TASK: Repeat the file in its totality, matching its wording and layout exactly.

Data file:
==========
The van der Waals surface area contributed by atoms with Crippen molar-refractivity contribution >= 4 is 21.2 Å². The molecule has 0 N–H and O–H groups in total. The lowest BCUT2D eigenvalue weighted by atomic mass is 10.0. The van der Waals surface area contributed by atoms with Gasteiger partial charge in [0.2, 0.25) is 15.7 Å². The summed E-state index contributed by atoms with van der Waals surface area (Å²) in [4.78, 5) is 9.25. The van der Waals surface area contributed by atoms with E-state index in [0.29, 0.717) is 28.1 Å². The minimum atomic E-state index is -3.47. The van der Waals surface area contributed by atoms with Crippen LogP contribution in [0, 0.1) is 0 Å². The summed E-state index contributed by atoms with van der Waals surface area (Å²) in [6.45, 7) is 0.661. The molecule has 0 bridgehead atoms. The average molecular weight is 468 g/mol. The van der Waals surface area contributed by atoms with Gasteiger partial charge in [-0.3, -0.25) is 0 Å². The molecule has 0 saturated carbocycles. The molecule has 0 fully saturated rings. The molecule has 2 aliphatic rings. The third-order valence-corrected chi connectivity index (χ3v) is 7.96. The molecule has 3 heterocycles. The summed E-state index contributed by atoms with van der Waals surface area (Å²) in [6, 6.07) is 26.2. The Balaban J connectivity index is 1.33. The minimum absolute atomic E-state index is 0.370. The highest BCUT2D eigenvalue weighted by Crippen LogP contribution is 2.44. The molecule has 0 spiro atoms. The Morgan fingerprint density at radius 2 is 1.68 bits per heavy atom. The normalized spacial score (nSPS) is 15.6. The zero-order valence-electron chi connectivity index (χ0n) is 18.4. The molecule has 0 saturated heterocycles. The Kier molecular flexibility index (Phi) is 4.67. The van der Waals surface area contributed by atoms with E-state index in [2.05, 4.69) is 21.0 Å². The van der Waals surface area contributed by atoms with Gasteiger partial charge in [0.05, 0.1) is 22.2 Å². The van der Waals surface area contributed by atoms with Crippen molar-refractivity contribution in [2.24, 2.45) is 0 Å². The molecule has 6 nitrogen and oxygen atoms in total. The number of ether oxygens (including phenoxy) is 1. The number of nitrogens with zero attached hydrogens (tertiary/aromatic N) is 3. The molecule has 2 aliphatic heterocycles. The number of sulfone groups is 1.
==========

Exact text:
The van der Waals surface area contributed by atoms with Crippen molar-refractivity contribution >= 4 is 21.2 Å². The molecule has 0 N–H and O–H groups in total. The lowest BCUT2D eigenvalue weighted by atomic mass is 10.0. The van der Waals surface area contributed by atoms with Gasteiger partial charge in [0.2, 0.25) is 15.7 Å². The summed E-state index contributed by atoms with van der Waals surface area (Å²) in [4.78, 5) is 9.25. The van der Waals surface area contributed by atoms with E-state index in [0.29, 0.717) is 28.1 Å². The minimum atomic E-state index is -3.47. The van der Waals surface area contributed by atoms with Crippen LogP contribution in [0, 0.1) is 0 Å². The summed E-state index contributed by atoms with van der Waals surface area (Å²) in [6.45, 7) is 0.661. The molecule has 0 bridgehead atoms. The average molecular weight is 468 g/mol. The van der Waals surface area contributed by atoms with Gasteiger partial charge in [-0.3, -0.25) is 0 Å². The molecule has 0 saturated carbocycles. The molecule has 0 fully saturated rings. The molecule has 2 aliphatic rings. The third-order valence-corrected chi connectivity index (χ3v) is 7.96. The molecule has 3 heterocycles. The summed E-state index contributed by atoms with van der Waals surface area (Å²) in [6, 6.07) is 26.2. The Balaban J connectivity index is 1.33. The minimum absolute atomic E-state index is 0.370. The highest BCUT2D eigenvalue weighted by Crippen LogP contribution is 2.44. The molecule has 0 spiro atoms. The Morgan fingerprint density at radius 2 is 1.68 bits per heavy atom. The normalized spacial score (nSPS) is 15.6. The zero-order valence-electron chi connectivity index (χ0n) is 18.4. The molecule has 0 saturated heterocycles. The Kier molecular flexibility index (Phi) is 4.67. The van der Waals surface area contributed by atoms with E-state index in [2.05, 4.69) is 21.0 Å². The van der Waals surface area contributed by atoms with Gasteiger partial charge in [0.05, 0.1) is 22.2 Å². The van der Waals surface area contributed by atoms with Crippen molar-refractivity contribution in [2.24, 2.45) is 0 Å². The molecule has 6 nitrogen and oxygen atoms in total. The number of ether oxygens (including phenoxy) is 1. The number of nitrogens with zero attached hydrogens (tertiary/aromatic N) is 3. The molecule has 2 aliphatic heterocycles. The number of sulfone groups is 1.